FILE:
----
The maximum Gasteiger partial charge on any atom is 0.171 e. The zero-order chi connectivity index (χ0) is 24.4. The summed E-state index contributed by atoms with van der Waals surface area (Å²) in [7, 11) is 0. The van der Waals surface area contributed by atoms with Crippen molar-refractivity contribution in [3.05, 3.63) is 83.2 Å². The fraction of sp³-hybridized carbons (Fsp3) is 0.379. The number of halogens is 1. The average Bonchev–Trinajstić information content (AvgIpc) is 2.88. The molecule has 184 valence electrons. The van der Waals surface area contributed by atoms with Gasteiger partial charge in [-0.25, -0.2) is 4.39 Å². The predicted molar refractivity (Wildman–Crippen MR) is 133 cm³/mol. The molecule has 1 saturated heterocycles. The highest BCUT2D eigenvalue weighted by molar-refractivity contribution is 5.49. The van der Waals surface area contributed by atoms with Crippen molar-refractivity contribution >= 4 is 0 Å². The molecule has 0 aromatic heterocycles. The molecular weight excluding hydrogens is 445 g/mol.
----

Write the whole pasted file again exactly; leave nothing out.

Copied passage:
The maximum Gasteiger partial charge on any atom is 0.171 e. The zero-order chi connectivity index (χ0) is 24.4. The summed E-state index contributed by atoms with van der Waals surface area (Å²) in [7, 11) is 0. The van der Waals surface area contributed by atoms with Crippen molar-refractivity contribution in [3.05, 3.63) is 83.2 Å². The fraction of sp³-hybridized carbons (Fsp3) is 0.379. The number of halogens is 1. The average Bonchev–Trinajstić information content (AvgIpc) is 2.88. The molecule has 184 valence electrons. The van der Waals surface area contributed by atoms with Gasteiger partial charge in [-0.25, -0.2) is 4.39 Å². The predicted molar refractivity (Wildman–Crippen MR) is 133 cm³/mol. The molecule has 1 saturated heterocycles. The highest BCUT2D eigenvalue weighted by molar-refractivity contribution is 5.49. The van der Waals surface area contributed by atoms with Crippen molar-refractivity contribution >= 4 is 0 Å². The molecule has 0 aromatic heterocycles. The molecular weight excluding hydrogens is 445 g/mol.